- When the system has filled the RAM swap, it'll start swapping on the hard drive as well. With a heavy burden: the chunk of memory that has been sacrificed for the RAM swap.

- For the time being it's still an experimental module, so this extra layer of complexity might cause instability.

That's why, for the time being, I advise zRam only for computers with very little RAM, and even then only in combination with a swappiness that has been set at 30. Furthermore, zRam isn't suitable yet for production computers, but only for test machines and other, non-essential computers.

You can install it as follows:

Menu button - System Tools - LXTerminal

Type (use copy/paste):

sudo apt-get install zram-config

Press Enter. Type your password when prompted; your password will remain entirely invisible, not even dots will show, this is normal.

Reboot your computer.


Now check whether it works, like this:

Menu button - System Tools - LXTerminal

Copy/paste the following terminal command:

cat /proc/swaps

Press Enter.

If all has gone well, you should receive a report about one or more/dev/zram "partitions". zRam is active then; no need for further action.


When you want to remove zRam, it can't be done by the simple terminal command "apt-get remove". So:

a. Menu button - System Tools - LXTerminal

Copy/paste the following terminal command:

sudo apt-get purge zram-config

Press Enter. Type your password when prompted; your password will remain entirely invisible, not even dots will show, this is normal.

b. Reboot your computer.

c. Now check whether the removal has succeeded, like this:

Menu - System Tools - LXTerminal

Copy/paste the following terminal command:

cat /proc/swaps

Press Enter.

If all has gone well, you should receive no report anymore about one or more /dev/zram "partitions".


Do these things if and when you have the time:

Check the settings of the updates

2.1. You can check the configuration of the updates as follows.

Menu button - System Tools - Software Updater

Click on Settings...

Click on the tab Updates

When there are security updates: change it into: Display immediately

When there are other updates: it should be set at: Display weekly or Display immediately

Reason: it's always better when updates don't get installed automatically. Even when they're security updates. Because there's always the risk that an update might cause a problem (regression).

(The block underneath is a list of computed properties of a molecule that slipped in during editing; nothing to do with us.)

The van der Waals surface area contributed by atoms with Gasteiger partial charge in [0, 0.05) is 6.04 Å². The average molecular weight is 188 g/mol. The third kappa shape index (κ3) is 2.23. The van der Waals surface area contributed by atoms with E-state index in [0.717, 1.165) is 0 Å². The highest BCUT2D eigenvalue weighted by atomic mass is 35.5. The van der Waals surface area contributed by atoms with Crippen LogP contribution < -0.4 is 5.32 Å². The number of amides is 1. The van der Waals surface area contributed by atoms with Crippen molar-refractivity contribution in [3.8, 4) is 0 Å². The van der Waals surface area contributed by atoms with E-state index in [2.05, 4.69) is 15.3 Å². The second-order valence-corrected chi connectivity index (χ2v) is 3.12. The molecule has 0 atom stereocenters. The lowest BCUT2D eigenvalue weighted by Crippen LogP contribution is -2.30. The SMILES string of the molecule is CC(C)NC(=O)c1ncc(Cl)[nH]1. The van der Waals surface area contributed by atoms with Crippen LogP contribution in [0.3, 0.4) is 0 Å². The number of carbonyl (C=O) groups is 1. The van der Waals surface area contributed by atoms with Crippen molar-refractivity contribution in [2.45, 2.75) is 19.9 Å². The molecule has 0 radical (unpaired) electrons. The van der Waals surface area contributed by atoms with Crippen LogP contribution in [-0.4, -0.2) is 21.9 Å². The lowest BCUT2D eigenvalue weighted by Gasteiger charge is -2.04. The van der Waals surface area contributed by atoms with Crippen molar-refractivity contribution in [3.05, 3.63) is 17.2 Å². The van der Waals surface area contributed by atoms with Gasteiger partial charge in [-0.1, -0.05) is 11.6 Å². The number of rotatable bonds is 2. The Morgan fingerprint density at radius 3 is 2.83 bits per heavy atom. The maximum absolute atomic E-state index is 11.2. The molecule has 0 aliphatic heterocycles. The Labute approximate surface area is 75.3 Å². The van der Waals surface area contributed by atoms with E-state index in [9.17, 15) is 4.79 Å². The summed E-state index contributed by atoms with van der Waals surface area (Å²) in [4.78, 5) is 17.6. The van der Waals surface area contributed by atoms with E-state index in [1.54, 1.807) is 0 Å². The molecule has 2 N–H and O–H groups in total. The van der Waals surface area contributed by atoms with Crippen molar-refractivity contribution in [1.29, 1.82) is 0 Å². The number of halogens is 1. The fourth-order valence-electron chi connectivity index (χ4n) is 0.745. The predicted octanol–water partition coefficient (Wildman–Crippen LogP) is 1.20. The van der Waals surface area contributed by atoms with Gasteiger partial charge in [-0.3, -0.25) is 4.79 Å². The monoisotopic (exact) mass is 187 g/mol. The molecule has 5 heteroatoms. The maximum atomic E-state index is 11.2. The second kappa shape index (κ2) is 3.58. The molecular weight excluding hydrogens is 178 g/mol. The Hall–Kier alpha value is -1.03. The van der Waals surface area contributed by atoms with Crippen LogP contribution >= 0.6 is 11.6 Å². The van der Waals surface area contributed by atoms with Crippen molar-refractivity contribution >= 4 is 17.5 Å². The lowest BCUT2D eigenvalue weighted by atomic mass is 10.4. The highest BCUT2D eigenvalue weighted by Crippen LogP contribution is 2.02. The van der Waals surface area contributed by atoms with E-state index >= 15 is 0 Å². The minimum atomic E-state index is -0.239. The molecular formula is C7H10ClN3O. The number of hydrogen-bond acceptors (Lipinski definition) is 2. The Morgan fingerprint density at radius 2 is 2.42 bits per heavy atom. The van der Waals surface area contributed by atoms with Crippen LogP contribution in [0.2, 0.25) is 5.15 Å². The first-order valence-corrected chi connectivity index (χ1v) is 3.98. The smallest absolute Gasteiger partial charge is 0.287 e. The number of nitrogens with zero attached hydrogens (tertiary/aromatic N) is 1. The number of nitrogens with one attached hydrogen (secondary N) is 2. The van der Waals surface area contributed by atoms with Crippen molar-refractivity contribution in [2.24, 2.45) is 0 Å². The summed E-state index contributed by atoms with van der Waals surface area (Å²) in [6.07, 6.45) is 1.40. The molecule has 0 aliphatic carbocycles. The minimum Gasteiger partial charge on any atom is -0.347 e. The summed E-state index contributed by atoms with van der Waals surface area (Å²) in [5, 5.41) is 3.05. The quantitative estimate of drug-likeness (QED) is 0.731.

If you always install updates consciously, then you'll have the opportunity to delay them until you've finished a job you're doing. Plus you'll know immediately when a regression hits your system, so you can act right away to fix that problem.

Click on the tab Other Software

Canonical Partners: enable it by ticking it.
Don't enable the useless Canonical Partners (Source Code), because that one is only relevant for developers who need the source code.

Reason: this'll give you access to useful extra software from reliable companies.

Note: on the tab Developer Options, do not enable "bionic-proposed"! Because that would make your system very unstable and buggy.

Optimize Firefox

2.2. With a couple of changes in the settings, you can improve the performance of Firefox in Lubuntu. These tweaks will make this fine web browser leaner and cleaner.

Change the default document format in Abiword

2.3. In Lubuntu, Abiword is the default word processor. Abiword has its own document format, called .abw. That's Abiword's default. However, it's easier to have .rtf, .odt or .doc as default format, because of compatibility with other word processors. You can only change the default by means of a genuine hack, like this:

- First change something else in the preferences of Abiword (you can revert that later on, if you want):